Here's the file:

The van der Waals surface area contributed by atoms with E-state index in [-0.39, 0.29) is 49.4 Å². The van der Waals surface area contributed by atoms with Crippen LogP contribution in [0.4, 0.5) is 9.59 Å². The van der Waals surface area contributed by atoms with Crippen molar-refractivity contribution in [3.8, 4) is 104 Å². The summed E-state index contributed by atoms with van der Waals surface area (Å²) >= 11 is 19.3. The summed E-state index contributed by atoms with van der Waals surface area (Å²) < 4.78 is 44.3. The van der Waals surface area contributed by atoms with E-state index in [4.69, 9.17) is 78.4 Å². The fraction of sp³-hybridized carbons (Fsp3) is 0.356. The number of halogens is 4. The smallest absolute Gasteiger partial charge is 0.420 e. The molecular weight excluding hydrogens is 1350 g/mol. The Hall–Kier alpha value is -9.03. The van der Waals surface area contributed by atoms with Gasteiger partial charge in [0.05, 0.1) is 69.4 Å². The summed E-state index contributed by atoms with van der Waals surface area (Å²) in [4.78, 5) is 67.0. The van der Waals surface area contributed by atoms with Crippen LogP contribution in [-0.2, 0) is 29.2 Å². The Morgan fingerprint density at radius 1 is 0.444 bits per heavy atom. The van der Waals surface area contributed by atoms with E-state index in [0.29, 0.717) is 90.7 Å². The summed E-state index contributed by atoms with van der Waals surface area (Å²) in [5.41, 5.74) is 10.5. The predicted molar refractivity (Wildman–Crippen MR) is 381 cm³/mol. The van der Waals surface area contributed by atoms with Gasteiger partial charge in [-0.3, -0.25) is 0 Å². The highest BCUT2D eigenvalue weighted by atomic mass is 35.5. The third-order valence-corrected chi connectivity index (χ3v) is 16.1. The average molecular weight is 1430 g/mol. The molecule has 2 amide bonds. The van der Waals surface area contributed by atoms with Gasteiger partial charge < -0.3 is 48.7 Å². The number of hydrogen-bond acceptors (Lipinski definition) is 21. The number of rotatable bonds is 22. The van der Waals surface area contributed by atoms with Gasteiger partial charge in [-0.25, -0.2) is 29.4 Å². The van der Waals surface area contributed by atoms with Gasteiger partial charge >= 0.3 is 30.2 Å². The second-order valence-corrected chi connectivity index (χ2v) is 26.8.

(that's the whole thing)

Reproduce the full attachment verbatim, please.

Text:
The van der Waals surface area contributed by atoms with E-state index in [-0.39, 0.29) is 49.4 Å². The van der Waals surface area contributed by atoms with Crippen LogP contribution in [0.4, 0.5) is 9.59 Å². The van der Waals surface area contributed by atoms with Crippen molar-refractivity contribution in [3.8, 4) is 104 Å². The summed E-state index contributed by atoms with van der Waals surface area (Å²) >= 11 is 19.3. The summed E-state index contributed by atoms with van der Waals surface area (Å²) < 4.78 is 44.3. The van der Waals surface area contributed by atoms with E-state index in [4.69, 9.17) is 78.4 Å². The fraction of sp³-hybridized carbons (Fsp3) is 0.356. The number of halogens is 4. The smallest absolute Gasteiger partial charge is 0.420 e. The molecular weight excluding hydrogens is 1350 g/mol. The Hall–Kier alpha value is -9.03. The van der Waals surface area contributed by atoms with Gasteiger partial charge in [0.05, 0.1) is 69.4 Å². The summed E-state index contributed by atoms with van der Waals surface area (Å²) in [4.78, 5) is 67.0. The van der Waals surface area contributed by atoms with Crippen LogP contribution in [-0.2, 0) is 29.2 Å². The Morgan fingerprint density at radius 1 is 0.444 bits per heavy atom. The van der Waals surface area contributed by atoms with E-state index in [0.29, 0.717) is 90.7 Å². The summed E-state index contributed by atoms with van der Waals surface area (Å²) in [5.41, 5.74) is 10.5. The predicted molar refractivity (Wildman–Crippen MR) is 381 cm³/mol. The van der Waals surface area contributed by atoms with Gasteiger partial charge in [-0.3, -0.25) is 0 Å². The highest BCUT2D eigenvalue weighted by atomic mass is 35.5. The third-order valence-corrected chi connectivity index (χ3v) is 16.1. The average molecular weight is 1430 g/mol. The molecule has 2 amide bonds. The van der Waals surface area contributed by atoms with Gasteiger partial charge < -0.3 is 48.7 Å². The number of hydrogen-bond acceptors (Lipinski definition) is 21. The number of rotatable bonds is 22. The van der Waals surface area contributed by atoms with Gasteiger partial charge in [-0.25, -0.2) is 29.4 Å². The van der Waals surface area contributed by atoms with Gasteiger partial charge >= 0.3 is 30.2 Å². The second-order valence-corrected chi connectivity index (χ2v) is 26.8.